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Two federal appeals courts and the U.S. Supreme Court have all refused to block consumer class actions over allegedly mold-prone Whirlpool Corp. washing machines. Whirlpool’s lawyers at Bartlit Beck Herman Palenchar & Scott fared much better at trial, persuading a Cleveland federal jury on Thursday to reject claims that the company is liable for selling the machines.

Thursday’s verdict, which followed just two hours of deliberation, came in the first bellwether trial in a dozen statewide class actions against the Benton Harbor, Mich.-based company. Whirlpool sold millions of the front-loading washers across the country. The plaintiffs say the machines are defective, accumulating mold and requiring expensive maintenance to reduce its smelly effects.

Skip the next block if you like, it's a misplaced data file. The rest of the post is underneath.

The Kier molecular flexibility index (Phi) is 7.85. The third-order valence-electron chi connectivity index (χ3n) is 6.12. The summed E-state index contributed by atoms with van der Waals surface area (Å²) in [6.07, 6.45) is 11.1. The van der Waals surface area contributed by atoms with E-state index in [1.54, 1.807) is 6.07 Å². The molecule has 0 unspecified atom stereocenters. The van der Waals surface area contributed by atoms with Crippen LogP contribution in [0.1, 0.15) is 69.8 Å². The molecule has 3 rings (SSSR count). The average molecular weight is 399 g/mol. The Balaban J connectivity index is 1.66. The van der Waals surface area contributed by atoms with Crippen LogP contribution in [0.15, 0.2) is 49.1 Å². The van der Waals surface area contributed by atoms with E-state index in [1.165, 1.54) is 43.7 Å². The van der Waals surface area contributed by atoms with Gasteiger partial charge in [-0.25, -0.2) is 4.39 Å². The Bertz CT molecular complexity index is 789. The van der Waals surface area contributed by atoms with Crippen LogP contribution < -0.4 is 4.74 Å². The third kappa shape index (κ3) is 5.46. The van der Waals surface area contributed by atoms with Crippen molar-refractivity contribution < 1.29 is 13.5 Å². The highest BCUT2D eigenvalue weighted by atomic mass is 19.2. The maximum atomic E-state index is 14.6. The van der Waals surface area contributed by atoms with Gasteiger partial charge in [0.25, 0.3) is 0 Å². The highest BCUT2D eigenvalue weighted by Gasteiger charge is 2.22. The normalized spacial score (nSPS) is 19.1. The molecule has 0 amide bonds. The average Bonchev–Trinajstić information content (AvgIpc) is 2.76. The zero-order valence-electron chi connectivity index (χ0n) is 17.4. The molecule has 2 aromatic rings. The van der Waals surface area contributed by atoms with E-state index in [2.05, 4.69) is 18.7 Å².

U.S. District Judge Christopher Boyko in Cleveland is overseeing multidistrict litigation against Whirlpool, in which the Ohio plaintiffs are seeking about $66 million in classwide damages under state breach-of-warranty laws. Nationally, the company faces liability “in the single-digit billions,” according to Bartlit Beck’s Eric Olson, who helped lead the defense at trial.

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